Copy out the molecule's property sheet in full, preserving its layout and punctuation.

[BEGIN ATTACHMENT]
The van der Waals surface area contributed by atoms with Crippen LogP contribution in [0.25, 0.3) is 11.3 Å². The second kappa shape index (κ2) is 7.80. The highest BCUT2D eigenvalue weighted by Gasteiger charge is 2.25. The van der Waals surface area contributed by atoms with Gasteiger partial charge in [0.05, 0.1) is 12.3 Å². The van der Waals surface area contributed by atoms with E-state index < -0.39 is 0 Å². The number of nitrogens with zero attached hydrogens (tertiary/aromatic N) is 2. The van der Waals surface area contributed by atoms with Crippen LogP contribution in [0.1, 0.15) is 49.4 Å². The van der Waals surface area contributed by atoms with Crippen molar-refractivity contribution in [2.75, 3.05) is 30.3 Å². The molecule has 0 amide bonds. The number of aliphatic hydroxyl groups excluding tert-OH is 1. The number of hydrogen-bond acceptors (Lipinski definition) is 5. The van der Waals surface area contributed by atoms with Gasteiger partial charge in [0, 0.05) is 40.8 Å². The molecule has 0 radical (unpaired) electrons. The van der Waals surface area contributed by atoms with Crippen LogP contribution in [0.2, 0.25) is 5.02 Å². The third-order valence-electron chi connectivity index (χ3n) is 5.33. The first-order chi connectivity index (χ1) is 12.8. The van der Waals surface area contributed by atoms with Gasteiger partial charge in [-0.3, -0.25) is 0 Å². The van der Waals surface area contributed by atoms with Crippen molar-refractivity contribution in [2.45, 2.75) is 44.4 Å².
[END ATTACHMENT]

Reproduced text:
The van der Waals surface area contributed by atoms with Crippen LogP contribution in [0.25, 0.3) is 11.3 Å². The second kappa shape index (κ2) is 7.80. The highest BCUT2D eigenvalue weighted by Gasteiger charge is 2.25. The van der Waals surface area contributed by atoms with Gasteiger partial charge in [0.05, 0.1) is 12.3 Å². The van der Waals surface area contributed by atoms with E-state index < -0.39 is 0 Å². The number of nitrogens with zero attached hydrogens (tertiary/aromatic N) is 2. The van der Waals surface area contributed by atoms with Crippen LogP contribution in [0.1, 0.15) is 49.4 Å². The van der Waals surface area contributed by atoms with Crippen molar-refractivity contribution in [2.75, 3.05) is 30.3 Å². The molecule has 0 amide bonds. The number of aliphatic hydroxyl groups excluding tert-OH is 1. The number of hydrogen-bond acceptors (Lipinski definition) is 5. The van der Waals surface area contributed by atoms with Gasteiger partial charge in [0, 0.05) is 40.8 Å². The molecule has 0 radical (unpaired) electrons. The van der Waals surface area contributed by atoms with Crippen LogP contribution in [0.2, 0.25) is 5.02 Å². The third-order valence-electron chi connectivity index (χ3n) is 5.33. The first-order chi connectivity index (χ1) is 12.8. The van der Waals surface area contributed by atoms with Gasteiger partial charge in [-0.3, -0.25) is 0 Å². The van der Waals surface area contributed by atoms with Crippen molar-refractivity contribution in [2.45, 2.75) is 44.4 Å².